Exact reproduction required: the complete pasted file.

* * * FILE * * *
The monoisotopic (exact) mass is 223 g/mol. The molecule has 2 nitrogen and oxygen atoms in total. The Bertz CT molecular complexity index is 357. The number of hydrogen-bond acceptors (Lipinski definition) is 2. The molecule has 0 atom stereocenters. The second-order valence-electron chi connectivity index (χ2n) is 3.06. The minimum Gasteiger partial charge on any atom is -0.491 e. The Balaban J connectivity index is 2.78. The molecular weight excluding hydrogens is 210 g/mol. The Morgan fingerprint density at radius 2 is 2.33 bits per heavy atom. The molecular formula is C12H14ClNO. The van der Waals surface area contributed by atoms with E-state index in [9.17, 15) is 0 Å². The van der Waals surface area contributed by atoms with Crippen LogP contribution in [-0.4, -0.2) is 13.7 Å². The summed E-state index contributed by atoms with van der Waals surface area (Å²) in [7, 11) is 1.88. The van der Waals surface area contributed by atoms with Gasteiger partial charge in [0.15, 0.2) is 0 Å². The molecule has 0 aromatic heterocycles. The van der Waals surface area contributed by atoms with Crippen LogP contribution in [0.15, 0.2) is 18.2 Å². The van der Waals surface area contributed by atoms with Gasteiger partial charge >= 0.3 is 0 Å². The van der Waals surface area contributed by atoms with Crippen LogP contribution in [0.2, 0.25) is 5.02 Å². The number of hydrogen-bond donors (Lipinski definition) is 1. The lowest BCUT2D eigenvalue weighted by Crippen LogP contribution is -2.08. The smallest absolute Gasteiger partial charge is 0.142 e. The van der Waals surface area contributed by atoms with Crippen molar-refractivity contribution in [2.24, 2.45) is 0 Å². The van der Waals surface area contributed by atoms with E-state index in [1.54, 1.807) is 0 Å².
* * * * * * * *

The monoisotopic (exact) mass is 223 g/mol. The molecule has 2 nitrogen and oxygen atoms in total. The Bertz CT molecular complexity index is 357. The number of hydrogen-bond acceptors (Lipinski definition) is 2. The molecule has 0 atom stereocenters. The second-order valence-electron chi connectivity index (χ2n) is 3.06. The minimum Gasteiger partial charge on any atom is -0.491 e. The Balaban J connectivity index is 2.78. The molecular weight excluding hydrogens is 210 g/mol. The Morgan fingerprint density at radius 2 is 2.33 bits per heavy atom. The molecular formula is C12H14ClNO. The van der Waals surface area contributed by atoms with E-state index in [9.17, 15) is 0 Å². The van der Waals surface area contributed by atoms with Crippen LogP contribution in [-0.4, -0.2) is 13.7 Å². The summed E-state index contributed by atoms with van der Waals surface area (Å²) in [7, 11) is 1.88. The van der Waals surface area contributed by atoms with Gasteiger partial charge in [0.15, 0.2) is 0 Å². The molecule has 0 aromatic heterocycles. The van der Waals surface area contributed by atoms with Crippen LogP contribution in [0.15, 0.2) is 18.2 Å². The van der Waals surface area contributed by atoms with Gasteiger partial charge >= 0.3 is 0 Å². The van der Waals surface area contributed by atoms with Crippen LogP contribution in [0.2, 0.25) is 5.02 Å². The number of hydrogen-bond donors (Lipinski definition) is 1. The lowest BCUT2D eigenvalue weighted by Crippen LogP contribution is -2.08. The smallest absolute Gasteiger partial charge is 0.142 e. The van der Waals surface area contributed by atoms with Crippen molar-refractivity contribution in [2.24, 2.45) is 0 Å². The van der Waals surface area contributed by atoms with E-state index in [1.54, 1.807) is 0 Å².